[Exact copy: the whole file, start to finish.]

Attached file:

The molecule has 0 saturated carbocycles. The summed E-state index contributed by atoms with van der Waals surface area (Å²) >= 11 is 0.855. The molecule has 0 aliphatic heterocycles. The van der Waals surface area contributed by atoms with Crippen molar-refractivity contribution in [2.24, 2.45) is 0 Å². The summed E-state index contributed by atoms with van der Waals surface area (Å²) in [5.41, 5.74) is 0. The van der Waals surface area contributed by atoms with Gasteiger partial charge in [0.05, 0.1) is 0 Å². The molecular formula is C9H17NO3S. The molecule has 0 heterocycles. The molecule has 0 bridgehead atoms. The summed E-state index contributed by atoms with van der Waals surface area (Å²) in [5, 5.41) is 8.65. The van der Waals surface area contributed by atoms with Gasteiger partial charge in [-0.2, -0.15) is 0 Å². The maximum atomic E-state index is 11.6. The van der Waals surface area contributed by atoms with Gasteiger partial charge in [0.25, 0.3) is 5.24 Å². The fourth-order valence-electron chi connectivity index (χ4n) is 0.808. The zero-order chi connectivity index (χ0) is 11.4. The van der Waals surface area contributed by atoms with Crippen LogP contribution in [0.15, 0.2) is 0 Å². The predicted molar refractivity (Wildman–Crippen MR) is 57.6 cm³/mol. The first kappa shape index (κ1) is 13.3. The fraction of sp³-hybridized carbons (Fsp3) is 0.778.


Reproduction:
The molecule has 0 saturated carbocycles. The summed E-state index contributed by atoms with van der Waals surface area (Å²) >= 11 is 0.855. The molecule has 0 aliphatic heterocycles. The van der Waals surface area contributed by atoms with Crippen molar-refractivity contribution in [2.24, 2.45) is 0 Å². The summed E-state index contributed by atoms with van der Waals surface area (Å²) in [5.41, 5.74) is 0. The van der Waals surface area contributed by atoms with Gasteiger partial charge in [0.05, 0.1) is 0 Å². The molecular formula is C9H17NO3S. The molecule has 0 heterocycles. The molecule has 0 bridgehead atoms. The summed E-state index contributed by atoms with van der Waals surface area (Å²) in [5, 5.41) is 8.65. The van der Waals surface area contributed by atoms with Gasteiger partial charge in [-0.2, -0.15) is 0 Å². The maximum atomic E-state index is 11.6. The van der Waals surface area contributed by atoms with Gasteiger partial charge in [0.25, 0.3) is 5.24 Å². The fourth-order valence-electron chi connectivity index (χ4n) is 0.808. The zero-order chi connectivity index (χ0) is 11.4. The van der Waals surface area contributed by atoms with Crippen LogP contribution in [0.15, 0.2) is 0 Å². The predicted molar refractivity (Wildman–Crippen MR) is 57.6 cm³/mol. The first kappa shape index (κ1) is 13.3. The fraction of sp³-hybridized carbons (Fsp3) is 0.778.